The Reverse Zone

If you want to be able to resolve IP addresses to host names, you need to set up a reverse zone for the domain. A reverse zone is very similar to a forward zone with the IP address-to-host name records being called pointers.

When you are setting up a public DNS server that controls a domain (as in the case of, it is unlikely that you will be able to use a reverse zone, and the authority for the range of IP addresses your ISP has allocated to you will be controlled by their DNS servers. You will be very lucky to find an ISP that will hand over delegation of an IP address in the DNS system to you.

When you are running a DNS server in a network where you control the IP address allocation (for example, using non-routable addresses), a reverse zone is possible.

We will take the following zone as the internal forward representation (see Listing 21-4) and work back from that.


Internal DNS Representation IN SOA (

200407111 10800 3600 604800 38400 )




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In this zone definition, we have used the default zone values as before, with the addition of a nameserver entry of and a mail exchanger entry of We have also defined address entries for as, as, and as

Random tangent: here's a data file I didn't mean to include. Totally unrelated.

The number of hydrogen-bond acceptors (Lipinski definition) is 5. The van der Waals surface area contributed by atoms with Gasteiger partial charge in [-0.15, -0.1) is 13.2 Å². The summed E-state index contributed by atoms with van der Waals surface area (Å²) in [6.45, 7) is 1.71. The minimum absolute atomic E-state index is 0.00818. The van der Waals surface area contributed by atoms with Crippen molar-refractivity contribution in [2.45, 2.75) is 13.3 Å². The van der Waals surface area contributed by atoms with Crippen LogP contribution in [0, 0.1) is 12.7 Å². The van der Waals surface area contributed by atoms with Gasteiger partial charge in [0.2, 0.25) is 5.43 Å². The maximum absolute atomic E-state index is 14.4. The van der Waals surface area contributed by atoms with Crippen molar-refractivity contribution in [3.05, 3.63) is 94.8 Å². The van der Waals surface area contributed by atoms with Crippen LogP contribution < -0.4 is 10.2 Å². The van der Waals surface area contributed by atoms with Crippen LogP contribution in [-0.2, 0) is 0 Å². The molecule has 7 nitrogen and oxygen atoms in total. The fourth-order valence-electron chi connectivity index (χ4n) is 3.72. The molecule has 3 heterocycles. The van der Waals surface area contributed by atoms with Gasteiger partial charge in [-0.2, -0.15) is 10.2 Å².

Now that we have the internal network configuration, we can create the reverse zone to allow our internal IP addresses to be resolved into their respective host names (see Listing 21-5).


Reverse Zone for

SOA ( 200407111 10800 3600 604800 38400 )



In the reverse zone definition, you can see the first entry in the file has been replaced with the @ symbol. The @ symbol is very important and is interpreted as the zone this file relates to. In the case of a reverse map, the zone is The is a special address that signifies this is an IP address lookup. The zone itself is a reverse of the IP address we are looking for.

In much the same way that the zone contains an entry for each host, which is appended with the zone name, the reverse map is the same. This is why the zone is the subnet component of the addresses you are interested in.

For each reverse address, you have to specify the host name in its full form because the zone that contains the reverse map has no idea what forward domain it refers to. Whereas in the case of forward domains, you can let BIND take care of the host name completion, you must specify the fully qualified domain name (FQDN) with the full stop.

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